By moving forcefully against George Wallace, John F. Kennedy and his brother Robert -- as well as Richard Nixon and to a great extent Dwight Eisenhower before that -- set the stage for Lyndon Johnson's Civil Rights Act of 1964. The body of laws changed the sociopolitical landscape forever for persons of color, north, south, east and west. By executive fiat, then later by legislation, racial discrimination was aggressively taken on in one form after another.

Is racial discrimination gone from the scene today? Does racism still rear its ugly head? No need to answer these questions. But have subtle new mutations of institutional racism taken root and form over the last five decades that may inadvertently reinforce the very thing they are meant to eradicate? Consider the legislative social engineering that occurred over the last 50 years and the many programs created to combat racial discrimination. And then take stock of where things are now.

Might we now have entered an era where we have passed a point of vanishing returns and are creating self-perpetuating institutions of charismatic racial splenetics? We have made institutions out of civil rights hustlers who need to find racial injustice in order to justify and sustain their well-heeled existence. Finding less and less, they make much up by stirring the pot, then railing against it. Profit driven Music Men rise up to jump on occasions that wrongly can be made to look like injustice, all the while their deft media manipulations keep tearing open older wounds that are better off left alone to heal. Yes, the rallying cry "Those who cannot remember the past are condemned to repeat it" has truth to it, but the constant scanning for occasions of supposed injustice can backfire badly and prolong suffering that might be better left alone for healing. Human nature is such that suffering has its own way of leaving in its wake its own serious warning signals without needing a cadre of watchmen constantly sounding false alarms. Moreover, twisting situations to make them look racist demeans and weakens both message and messenger and ultimately stifles true messages of urgency.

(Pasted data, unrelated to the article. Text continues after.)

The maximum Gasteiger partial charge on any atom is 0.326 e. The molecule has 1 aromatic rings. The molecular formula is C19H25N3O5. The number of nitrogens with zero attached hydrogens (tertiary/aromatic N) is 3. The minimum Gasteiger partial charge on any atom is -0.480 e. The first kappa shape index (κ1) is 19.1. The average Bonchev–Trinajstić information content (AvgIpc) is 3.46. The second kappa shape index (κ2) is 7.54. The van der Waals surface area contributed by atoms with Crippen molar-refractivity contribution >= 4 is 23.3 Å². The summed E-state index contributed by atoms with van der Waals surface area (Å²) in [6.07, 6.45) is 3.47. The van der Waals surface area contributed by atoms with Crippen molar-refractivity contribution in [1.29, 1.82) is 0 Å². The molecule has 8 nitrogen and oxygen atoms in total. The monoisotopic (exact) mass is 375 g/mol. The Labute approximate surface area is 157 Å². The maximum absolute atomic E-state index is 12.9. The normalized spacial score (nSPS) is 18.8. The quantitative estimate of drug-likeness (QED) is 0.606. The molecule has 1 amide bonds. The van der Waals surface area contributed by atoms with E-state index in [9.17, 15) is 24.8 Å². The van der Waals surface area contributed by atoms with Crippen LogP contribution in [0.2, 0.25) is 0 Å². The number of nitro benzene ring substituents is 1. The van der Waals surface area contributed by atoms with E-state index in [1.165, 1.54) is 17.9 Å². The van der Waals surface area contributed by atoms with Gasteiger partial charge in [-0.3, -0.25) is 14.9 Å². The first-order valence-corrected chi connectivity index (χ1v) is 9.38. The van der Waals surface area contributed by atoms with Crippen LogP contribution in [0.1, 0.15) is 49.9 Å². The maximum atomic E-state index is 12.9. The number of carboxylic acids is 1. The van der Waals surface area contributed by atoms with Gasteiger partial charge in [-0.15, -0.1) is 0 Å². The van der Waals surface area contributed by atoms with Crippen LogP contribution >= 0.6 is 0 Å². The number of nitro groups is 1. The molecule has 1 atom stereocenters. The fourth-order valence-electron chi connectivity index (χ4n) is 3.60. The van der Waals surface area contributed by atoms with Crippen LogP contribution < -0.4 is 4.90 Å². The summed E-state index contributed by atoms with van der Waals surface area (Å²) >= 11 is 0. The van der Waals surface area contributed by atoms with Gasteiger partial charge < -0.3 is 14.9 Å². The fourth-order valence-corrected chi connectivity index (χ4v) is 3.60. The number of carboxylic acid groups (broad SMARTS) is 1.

All these pied pipers, stirring the pot, create and reinforce a permanent self-selected following that would prefer to pin their lack of achievement on perceived ethnic slap-downs rather than on themselves or some other broad-ranging impersonal nonracial force like well-documented generalized diminishing upward mobility opportunities affecting everyone everywhere. These followers harden together into their own institutionalized self-perpetuating and self-reinforcing alliances that cast into permanence the very thing that should pass into oblivion. Yes, Martha, racism still exists, and probably for some always will. Sadly there will forever be those who love to hate, whose hatred spills over way beyond just race. And deeply that should bother us. But it's no longer behind every bush as some would have us believe. And no longer is it the unbreachable barrier it once was. We should all acknowledge and celebrate that. Let's recognize the progress that's been made and rejoice in it. The signs of its recedence are everywhere.

Institutions are man-made things, and if the will's there to do it, what's made can be unmade. But everyone must be on board to fight against racism. How do we do it? Call it every time you see it. Be willing to lovingly challenge friends when they show it. Exorcise it from yourself when it pops up. Make a rainbow of your friendships. Seek out and relish diversity. It's a big world out there and it's getting bigger and flatter by the day. People are moving around as never before, and we are being enriched by it. America is a magnet for students, engineers, inventors and entrepreneurs who bring with them new ways of seeing and thinking about things.

Let's drive facing forward, not backwards. Rear-view mirrors are handy things to be sure, but driving solely by them invites catastrophe.

Brik McDill, Ph.D., of Tehachapi has spent 40 years in private practice in clinical and forensic psychology. Community Voices is an expanded commentary of 650 to 700 words.